By Ian Burrow (firstname.lastname@example.org)
Fig 1. Eroding Mill Dam
If you have taken a hike on any one of the preserved areas on Sourland Mountain, chances are that you have noticed a tumbled stone wall, an earthen bank by a stream, A huge tree standing out among its smaller neighbors, a rusting piece of farm machinery, rocks with holes drilled into them, the rotting trunks of cedar trees, the bed of an abandoned road, or perhaps even the foundations of a long-forgotten building. For me, each of these features tells a piece of the story of the Mountain, and how people have interacted with it over hundreds and even thousands of years.
Figure 2. Old road trace and wall
I would like to share with you what I am learning about this history, and to help and encourage you to discover it for yourself.
People go the Sourland woods for many excellent reasons. Some watch and record wild birds, others search for the native plants, lichens and fungi unique to this place. On cold rainy nights in early spring, hardy souls help amphibians cross the roads to vernal pools. Some folks are on a mission to seek out and destroy invasive plants. Many others are there for the peace and beauty of the trails, to enjoy the open air, to be strengthened and replenished by nature, and perhaps to seek out the mysterious rocky outcrops and giant boulders that litter the landscape.
I’m an archaeologist. That means I’m interested in studying and understanding the physical evidence that people from the past have left behind. This evidence can take many forms. Most people immediately think of Indian arrowheads and other old and unusual artifacts when archaeology is mentioned (some people also think of dinosaurs, but those beasties are for the paleontologists). Artifacts are an important part of the archaeological record, of course, but for Sourland Mountain we are talking mostly about a rather different kind of archaeology.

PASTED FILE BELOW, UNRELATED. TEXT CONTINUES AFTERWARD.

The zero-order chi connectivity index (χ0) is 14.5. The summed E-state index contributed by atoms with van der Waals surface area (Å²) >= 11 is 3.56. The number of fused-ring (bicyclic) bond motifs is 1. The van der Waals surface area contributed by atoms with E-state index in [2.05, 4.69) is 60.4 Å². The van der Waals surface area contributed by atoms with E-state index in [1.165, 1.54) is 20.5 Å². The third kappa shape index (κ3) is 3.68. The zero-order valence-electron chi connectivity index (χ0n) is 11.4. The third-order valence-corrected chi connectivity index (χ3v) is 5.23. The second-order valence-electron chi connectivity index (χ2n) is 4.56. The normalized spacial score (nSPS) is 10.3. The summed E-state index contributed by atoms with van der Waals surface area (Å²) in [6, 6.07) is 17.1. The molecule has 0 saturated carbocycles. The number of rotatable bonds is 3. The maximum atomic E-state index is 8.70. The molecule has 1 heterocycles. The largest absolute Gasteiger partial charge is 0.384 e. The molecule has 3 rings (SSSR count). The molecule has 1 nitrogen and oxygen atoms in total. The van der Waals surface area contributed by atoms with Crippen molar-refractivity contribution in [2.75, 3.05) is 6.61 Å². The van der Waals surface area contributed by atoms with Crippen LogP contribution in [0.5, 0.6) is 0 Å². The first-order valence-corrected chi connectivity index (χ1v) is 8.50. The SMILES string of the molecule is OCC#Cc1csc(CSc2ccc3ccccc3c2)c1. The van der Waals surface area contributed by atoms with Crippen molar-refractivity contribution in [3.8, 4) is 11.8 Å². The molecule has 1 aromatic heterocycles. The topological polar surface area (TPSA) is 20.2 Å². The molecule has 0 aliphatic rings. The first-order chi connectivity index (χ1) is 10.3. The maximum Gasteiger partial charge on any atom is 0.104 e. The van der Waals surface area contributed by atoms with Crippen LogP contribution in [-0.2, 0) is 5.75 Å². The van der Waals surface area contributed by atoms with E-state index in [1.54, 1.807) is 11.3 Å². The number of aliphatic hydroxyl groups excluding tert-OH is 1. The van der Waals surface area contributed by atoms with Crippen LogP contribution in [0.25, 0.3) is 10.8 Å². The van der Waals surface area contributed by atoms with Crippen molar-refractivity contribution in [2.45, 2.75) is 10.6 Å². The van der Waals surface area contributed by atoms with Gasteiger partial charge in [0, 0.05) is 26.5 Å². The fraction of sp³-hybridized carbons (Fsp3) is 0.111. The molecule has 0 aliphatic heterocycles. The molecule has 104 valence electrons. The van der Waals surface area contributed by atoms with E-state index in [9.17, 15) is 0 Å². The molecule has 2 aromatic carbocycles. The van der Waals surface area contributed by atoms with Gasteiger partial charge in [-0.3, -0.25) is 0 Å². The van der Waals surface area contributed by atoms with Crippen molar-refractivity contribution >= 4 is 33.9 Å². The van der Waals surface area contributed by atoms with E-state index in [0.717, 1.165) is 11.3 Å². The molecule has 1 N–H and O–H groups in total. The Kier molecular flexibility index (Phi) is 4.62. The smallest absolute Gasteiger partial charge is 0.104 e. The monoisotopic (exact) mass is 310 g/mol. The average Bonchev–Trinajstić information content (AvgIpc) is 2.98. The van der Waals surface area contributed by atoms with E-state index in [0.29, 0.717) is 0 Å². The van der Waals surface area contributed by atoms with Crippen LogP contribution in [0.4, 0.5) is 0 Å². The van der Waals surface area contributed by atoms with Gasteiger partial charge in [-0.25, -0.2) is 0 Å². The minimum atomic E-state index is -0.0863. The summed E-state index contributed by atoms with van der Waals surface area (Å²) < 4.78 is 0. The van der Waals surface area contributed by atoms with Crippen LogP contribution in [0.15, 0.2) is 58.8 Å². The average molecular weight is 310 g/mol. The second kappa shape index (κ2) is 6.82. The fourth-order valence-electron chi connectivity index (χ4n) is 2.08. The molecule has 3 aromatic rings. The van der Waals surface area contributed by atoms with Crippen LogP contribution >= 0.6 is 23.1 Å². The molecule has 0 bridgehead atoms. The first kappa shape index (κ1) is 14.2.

It goes by various names. In the UK, where I come from, it’s called “Landscape Archaeology”. That term has a slightly different meaning here in the United States, where it has come to be chiefly associated with the study of the formal landscapes and gardens of the powerful. So I tend to call what I do “Cultural Landscape History”. Let me explain what I mean.
It is easy to imagine that when we are out in the woods, or in wild or wilderness areas, that we are in unspoiled nature. We can readily think that we are seeing places where human hands (and feet) have not changed the environment. There are still places like this in the World, but not as many as you might think. Very few of them are in Eastern North America, hardly any are in New Jersey, and none at all are on Sourland Mountain. Almost everything that you see in the Sourland Landscape is in some way the result of what people have been doing here in the past. So this is what is meant by a “cultural landscape”: land that has been altered from its original, pristine appearance by the activities of human beings. Some of the alterations can be very obvious, others more subtle. Cultural landscape historians try to peel back the layers of this history to see how things have changed through time.
So, let’s look at some of the features in the Sourland Landscape that will give up some of their secrets if we ask them the right questions. We’ll start with
They are hard to miss on the Mountain! One thing that you will notice is that in many places the trees are all much the same height and size, with the tree trunks rising straight up for many feet before the branches open out. The tree trunks are often slender: 18 inches in diameter or less.
Fig 3. Young deciduous forest
If we could talk to these trees they would say something like this: “We all started growing at the same time a few decades ago. The trees that were here before us were all cut down and cleared away at one go, leaving open ground for us to colonize together.”
That’s all very interesting, we may say, but exactly when did you all start growing? In order to learn this from the trees themselves we need to do two things.